In terms of digital readiness, 45% of Singapore’s corporates have a well-defined strategy – the highest proportion in APAC, overtaking Japan’s pole position in the bank’s 2019 Digital Treasury Survey. This was followed by Hong Kong (44%) and Japan (41%).
This is a key finding of a poll of around 1,700 corporate treasurers, CEOs, CFOs and business owners across the region – in the 2020 survey conducted by DBS. The survey also revealed that businesses in the Philippines (10%) and Vietnam (8%) were the least digitally-ready.
Comparing businesses in APAC to their global peers from the US and UK, it seems that both of these mature markets had a significantly larger proportion of businesses with a well-defined digital strategy. Almost half of businesses in the US and UK have a well-defined strategy, as compared to two in ten in APAC.
Amid a more competitive landscape characterised by supply chain disruptions and with Covid-19 hastening the pace of digitalisation, almost all businesses in the region (99%) indicate that they are facing external pressure to transform digitally.
Key pressure points driving the need to change include changing consumption patterns from their customers and key markets, competitors, and growing supply chain complexities. While businesses surveyed understood the need for change, the same companies are also facing obstacles in adopting new technology with the top three challenges cited as the speed of change (80%), execution complexity (75%) and lack of digital talent (64%).
This is vastly different from the US and UK where nine in ten businesses cited that their main challenge was to keep up with the regulatory environment, supporting the perception that both markets have easier access to a pool of digital talent.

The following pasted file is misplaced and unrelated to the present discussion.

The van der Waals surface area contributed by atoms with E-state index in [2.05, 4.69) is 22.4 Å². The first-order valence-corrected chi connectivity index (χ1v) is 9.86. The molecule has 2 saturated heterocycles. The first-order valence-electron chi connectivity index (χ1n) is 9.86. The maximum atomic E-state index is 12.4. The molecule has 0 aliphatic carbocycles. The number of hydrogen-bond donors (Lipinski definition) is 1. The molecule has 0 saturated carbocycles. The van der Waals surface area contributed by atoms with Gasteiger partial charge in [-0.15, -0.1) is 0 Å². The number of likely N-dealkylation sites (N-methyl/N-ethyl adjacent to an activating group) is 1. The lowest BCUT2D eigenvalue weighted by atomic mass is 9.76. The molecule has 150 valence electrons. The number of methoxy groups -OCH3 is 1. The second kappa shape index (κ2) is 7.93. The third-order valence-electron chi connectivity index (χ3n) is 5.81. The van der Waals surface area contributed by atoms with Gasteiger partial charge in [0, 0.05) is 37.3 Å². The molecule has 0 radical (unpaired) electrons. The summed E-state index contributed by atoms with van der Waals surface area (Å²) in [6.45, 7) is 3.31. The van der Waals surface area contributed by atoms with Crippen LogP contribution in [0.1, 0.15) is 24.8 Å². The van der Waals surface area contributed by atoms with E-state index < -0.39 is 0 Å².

In terms of digital spend, cash management (33%) and trade/supply chain financing (30%) represent the two biggest investment areas for APAC businesses. This mirrors the preference of businesses in the UK where six in ten (60%) are focusing their investments on trade and supply chain financing-related technology, while in the US, corporates are dedicating the bulk of their spending to risk and compliance reporting (34%) and cash management (26%) solutions.
Banks remain the most popular partner for businesses in APAC to keep abreast of fintech innovations and identify the right solutions, with 70% of businesses citing this preference – in line with last year’s survey findings (69%). This is especially prevalent in Vietnam (90%), Indonesia (84%), Thailand (82%), Malaysia (80%), and South Korea (76%) where businesses tend to be more dependent on their banking partners for strategic guidance. In the UK, the level of preference for bank guidance is 69%.
Banks are less preferred in the US (47%), however, as businesses prefer to engage with fintech companies directly (89%). This trend is also prevalent in developed APAC markets such as Singapore (80%), Hong Kong (73%) and China (69%), where businesses prefer regular contact with fintechs.